Leeches are commonly used in Turkey in medical treatment of venous congestion of the lower extremities. A diagnosis of leech bite can be made easily. Patients usually have a history of medicinal leech therapy. If a leech is found at the bite site, it can be removed with the use of table salt, vinegar or lignocaine solution.
Bleeding after leech bite in different parts of the body has been reported [3–6]. Leech bite may be associated with morbidity such as serious bleeding and skin infection. Anemia can often be seen with leech infestation. Erysipelas and skin abscess with Mycobacterium marinum may also be seen in patients with leech bite. Skin wounds may heal with scar formation. Aeromonas hydrophila is a bacterium that can live with leeches symbiotically. It can cause infection after leech bite. Antibiotic prophylaxis in medicinal leech treatment may be recommended. Although it is rare, leech bite may also cause death .
Prolonged bleeding after leech bite should be treated seriously. Some bleeding may require transfusion due to loss of large amounts of blood. There are several methods to treat prolonged bleeding after leech bite. Pressure with sterile gauze on the wound is the simplest method. In cases of sustained bleeding, sterile gauze soaked in a thrombin solution can be applied. Desmopressin (1-deamino-8-D-arginine vasopressin; DDAVP) has been reported as an effective agent in controlling bleeding in rats after hirudin infusion . Our patient was treated by applying pressure with sterile gauze upon the wound on her first admission. The bleeding stopped. The patient was admitted again to the emergency room with recurrent bleeding after four hours. Hemostasis was achieved by vein ligation under local anesthesia.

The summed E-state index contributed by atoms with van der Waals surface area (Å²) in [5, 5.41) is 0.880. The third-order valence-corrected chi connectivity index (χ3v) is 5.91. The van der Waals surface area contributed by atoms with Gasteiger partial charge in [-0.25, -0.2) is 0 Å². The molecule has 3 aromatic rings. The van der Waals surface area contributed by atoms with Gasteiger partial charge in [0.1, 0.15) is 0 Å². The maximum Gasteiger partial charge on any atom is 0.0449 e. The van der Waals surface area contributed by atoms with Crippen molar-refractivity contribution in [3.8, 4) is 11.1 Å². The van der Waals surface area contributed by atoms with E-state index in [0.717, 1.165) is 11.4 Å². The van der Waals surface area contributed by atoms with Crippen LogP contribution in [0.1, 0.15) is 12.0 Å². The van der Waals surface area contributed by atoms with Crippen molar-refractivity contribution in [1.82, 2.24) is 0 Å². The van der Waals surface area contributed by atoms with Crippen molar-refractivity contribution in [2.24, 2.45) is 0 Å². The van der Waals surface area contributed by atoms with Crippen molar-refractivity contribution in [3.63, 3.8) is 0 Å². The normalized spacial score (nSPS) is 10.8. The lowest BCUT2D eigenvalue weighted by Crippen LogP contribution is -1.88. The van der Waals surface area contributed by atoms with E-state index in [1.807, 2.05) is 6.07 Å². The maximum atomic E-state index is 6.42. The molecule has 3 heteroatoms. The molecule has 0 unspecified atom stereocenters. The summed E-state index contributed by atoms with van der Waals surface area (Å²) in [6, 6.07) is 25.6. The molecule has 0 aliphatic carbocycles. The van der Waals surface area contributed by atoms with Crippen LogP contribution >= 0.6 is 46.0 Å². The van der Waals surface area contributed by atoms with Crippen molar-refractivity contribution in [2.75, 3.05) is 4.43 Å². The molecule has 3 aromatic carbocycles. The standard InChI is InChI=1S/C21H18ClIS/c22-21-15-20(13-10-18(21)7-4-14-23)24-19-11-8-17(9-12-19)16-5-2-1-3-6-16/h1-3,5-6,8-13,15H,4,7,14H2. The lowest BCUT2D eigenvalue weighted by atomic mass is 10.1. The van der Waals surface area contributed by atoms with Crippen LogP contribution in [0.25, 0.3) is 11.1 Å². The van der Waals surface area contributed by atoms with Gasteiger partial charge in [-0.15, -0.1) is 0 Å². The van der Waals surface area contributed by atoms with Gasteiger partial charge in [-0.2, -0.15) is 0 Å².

Leech bite can cause prolonged bleeding. It may even result in death due to blood loss. Leech bite should be evaluated as a special injury with the risk of prolonged bleeding.
Written informed consent was obtained from the patient for publication of this case report and any accompanying images. A copy of the written consent is available for review by the Editor-in-Chief of this journal.
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The authors declare that they have no competing interests.
BK performed the surgery. BK, NEB, OB, HA, KM analyzed and interpreted the clinical data, and BK was a major contributor to writing the manuscript. All authors read and approved the final version of the manuscript.